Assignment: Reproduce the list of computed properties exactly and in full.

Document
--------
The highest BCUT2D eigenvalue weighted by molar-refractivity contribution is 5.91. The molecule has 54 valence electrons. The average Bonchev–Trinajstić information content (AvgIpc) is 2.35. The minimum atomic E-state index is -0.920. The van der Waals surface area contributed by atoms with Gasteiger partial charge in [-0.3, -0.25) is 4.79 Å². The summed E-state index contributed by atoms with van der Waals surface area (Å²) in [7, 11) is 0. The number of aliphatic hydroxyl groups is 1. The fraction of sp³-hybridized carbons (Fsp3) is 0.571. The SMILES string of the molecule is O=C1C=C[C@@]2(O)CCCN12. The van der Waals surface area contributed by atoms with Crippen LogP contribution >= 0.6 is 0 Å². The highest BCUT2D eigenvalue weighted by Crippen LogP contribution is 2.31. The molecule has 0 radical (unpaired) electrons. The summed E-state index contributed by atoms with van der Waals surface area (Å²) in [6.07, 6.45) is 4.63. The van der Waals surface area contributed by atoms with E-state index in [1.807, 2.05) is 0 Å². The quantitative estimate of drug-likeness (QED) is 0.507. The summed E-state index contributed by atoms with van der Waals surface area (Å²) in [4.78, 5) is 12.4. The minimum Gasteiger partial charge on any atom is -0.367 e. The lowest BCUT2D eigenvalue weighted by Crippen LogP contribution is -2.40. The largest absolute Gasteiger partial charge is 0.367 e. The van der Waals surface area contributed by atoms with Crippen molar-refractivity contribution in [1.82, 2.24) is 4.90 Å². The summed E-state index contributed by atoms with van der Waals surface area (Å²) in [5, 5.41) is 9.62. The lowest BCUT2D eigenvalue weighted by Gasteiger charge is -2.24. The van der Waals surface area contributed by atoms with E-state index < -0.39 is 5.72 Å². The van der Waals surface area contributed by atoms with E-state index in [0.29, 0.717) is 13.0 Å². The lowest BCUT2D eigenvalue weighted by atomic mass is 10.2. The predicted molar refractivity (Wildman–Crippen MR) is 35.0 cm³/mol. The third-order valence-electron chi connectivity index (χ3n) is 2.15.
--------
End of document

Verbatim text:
The highest BCUT2D eigenvalue weighted by molar-refractivity contribution is 5.91. The molecule has 54 valence electrons. The average Bonchev–Trinajstić information content (AvgIpc) is 2.35. The minimum atomic E-state index is -0.920. The van der Waals surface area contributed by atoms with Gasteiger partial charge in [-0.3, -0.25) is 4.79 Å². The summed E-state index contributed by atoms with van der Waals surface area (Å²) in [7, 11) is 0. The number of aliphatic hydroxyl groups is 1. The fraction of sp³-hybridized carbons (Fsp3) is 0.571. The SMILES string of the molecule is O=C1C=C[C@@]2(O)CCCN12. The van der Waals surface area contributed by atoms with Crippen LogP contribution >= 0.6 is 0 Å². The highest BCUT2D eigenvalue weighted by Crippen LogP contribution is 2.31. The molecule has 0 radical (unpaired) electrons. The summed E-state index contributed by atoms with van der Waals surface area (Å²) in [6.07, 6.45) is 4.63. The van der Waals surface area contributed by atoms with E-state index in [1.807, 2.05) is 0 Å². The quantitative estimate of drug-likeness (QED) is 0.507. The summed E-state index contributed by atoms with van der Waals surface area (Å²) in [4.78, 5) is 12.4. The minimum Gasteiger partial charge on any atom is -0.367 e. The lowest BCUT2D eigenvalue weighted by Crippen LogP contribution is -2.40. The largest absolute Gasteiger partial charge is 0.367 e. The van der Waals surface area contributed by atoms with Crippen molar-refractivity contribution in [1.82, 2.24) is 4.90 Å². The summed E-state index contributed by atoms with van der Waals surface area (Å²) in [5, 5.41) is 9.62. The lowest BCUT2D eigenvalue weighted by Gasteiger charge is -2.24. The van der Waals surface area contributed by atoms with E-state index < -0.39 is 5.72 Å². The van der Waals surface area contributed by atoms with E-state index in [0.29, 0.717) is 13.0 Å². The lowest BCUT2D eigenvalue weighted by atomic mass is 10.2. The predicted molar refractivity (Wildman–Crippen MR) is 35.0 cm³/mol. The third-order valence-electron chi connectivity index (χ3n) is 2.15.